Everest On Orbit Update

Astronaut Scott Parazynski's Everest Journal: Leavin' on that 2:16 plane to Katmandu

"OK, so Gladys Knight has a better knack for lyrics, but I'm about to depart on a pilgrimage today that I've been dreaming of (and preparing for) my entire life --- a trip that I hope will take me all the way to the summit of Mount Everest."

What Gear Does An Astronaut Bring to Climb Mt. Everest?

Editor's note: Scott left for Nepal on Sunday. I leave on 18 April. That said, Scott's gear database is 95% similar to what I will be bringing - except that my gear (in terms of insulated clothing) will be adequate for nearby ascents we'll be making up to 20,000 feet. Scott is headed for 29,000 feet at -40F above more than half of Earth's atmosphere. He'll be standing in the jet stream.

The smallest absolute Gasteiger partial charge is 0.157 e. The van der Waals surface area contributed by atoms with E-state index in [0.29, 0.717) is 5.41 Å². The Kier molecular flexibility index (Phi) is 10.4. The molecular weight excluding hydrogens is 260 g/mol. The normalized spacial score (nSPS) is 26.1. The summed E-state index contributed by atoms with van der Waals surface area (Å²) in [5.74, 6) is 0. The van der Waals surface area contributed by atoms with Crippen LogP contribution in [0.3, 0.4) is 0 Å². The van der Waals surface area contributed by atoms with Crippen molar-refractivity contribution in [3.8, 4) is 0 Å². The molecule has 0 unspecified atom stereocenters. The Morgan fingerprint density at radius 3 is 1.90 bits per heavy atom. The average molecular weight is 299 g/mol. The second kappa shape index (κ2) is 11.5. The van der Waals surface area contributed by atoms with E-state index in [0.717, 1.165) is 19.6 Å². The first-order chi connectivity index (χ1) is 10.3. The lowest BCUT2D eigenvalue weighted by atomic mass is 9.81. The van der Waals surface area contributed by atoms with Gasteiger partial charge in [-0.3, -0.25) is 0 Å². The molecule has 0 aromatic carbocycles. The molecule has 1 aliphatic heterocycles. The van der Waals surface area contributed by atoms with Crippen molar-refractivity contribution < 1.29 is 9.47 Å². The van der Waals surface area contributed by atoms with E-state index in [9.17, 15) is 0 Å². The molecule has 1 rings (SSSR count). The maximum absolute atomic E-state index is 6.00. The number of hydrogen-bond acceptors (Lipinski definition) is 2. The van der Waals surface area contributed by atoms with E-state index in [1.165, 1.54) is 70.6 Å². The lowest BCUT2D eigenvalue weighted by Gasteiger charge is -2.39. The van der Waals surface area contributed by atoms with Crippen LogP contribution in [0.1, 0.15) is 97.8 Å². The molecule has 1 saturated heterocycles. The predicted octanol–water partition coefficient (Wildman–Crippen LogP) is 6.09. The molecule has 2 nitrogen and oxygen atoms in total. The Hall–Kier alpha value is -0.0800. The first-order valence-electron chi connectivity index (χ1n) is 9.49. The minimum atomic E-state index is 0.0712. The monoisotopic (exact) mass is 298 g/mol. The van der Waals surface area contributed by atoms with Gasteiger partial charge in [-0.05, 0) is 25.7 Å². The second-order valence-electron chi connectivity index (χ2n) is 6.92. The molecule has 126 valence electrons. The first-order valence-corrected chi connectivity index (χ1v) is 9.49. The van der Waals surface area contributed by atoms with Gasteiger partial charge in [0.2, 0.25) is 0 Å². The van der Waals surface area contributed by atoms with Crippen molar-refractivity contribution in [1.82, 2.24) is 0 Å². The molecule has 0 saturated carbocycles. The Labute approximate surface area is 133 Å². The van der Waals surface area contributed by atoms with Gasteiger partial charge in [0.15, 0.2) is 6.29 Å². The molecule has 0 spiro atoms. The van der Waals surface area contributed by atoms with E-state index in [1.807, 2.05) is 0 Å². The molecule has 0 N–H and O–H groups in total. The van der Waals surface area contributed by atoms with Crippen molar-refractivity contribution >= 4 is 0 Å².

Scott is also a bit more weight (up mass) conscious than I am. I am bringing a lot of electronic gear and will have two porters carrying my gear. At first I felt like a total wimp (I have climbed 1,000 foot cliffs) to pay someone to carry my stuff. It costs USD $250 to get a duffel bag (I will have 2) to Everest Base Camp and back. Alas, I live at sea level so I am just going to shut up and accept the situation.

Then I learned that this number just also happens to be the average annual income for someone in Nepal. As such, I am inclined to think of more things to carry up - and perhaps more porters to pay. I'll also be spending a week or so by myself in a desperately poor third world country trekking at high altitude with two porters and a Sherpa with minimal English skills.

It is truly another world that Scott, I, and others will be entering even before we reach Everest Base Camp.

NASA Everest Trek Team Biographies

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This page contains a single entry by Keith Cowing published on March 24, 2008 12:06 AM.

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NASA Gen Y: You Have Things Easy By Comparison is the next entry in this blog.

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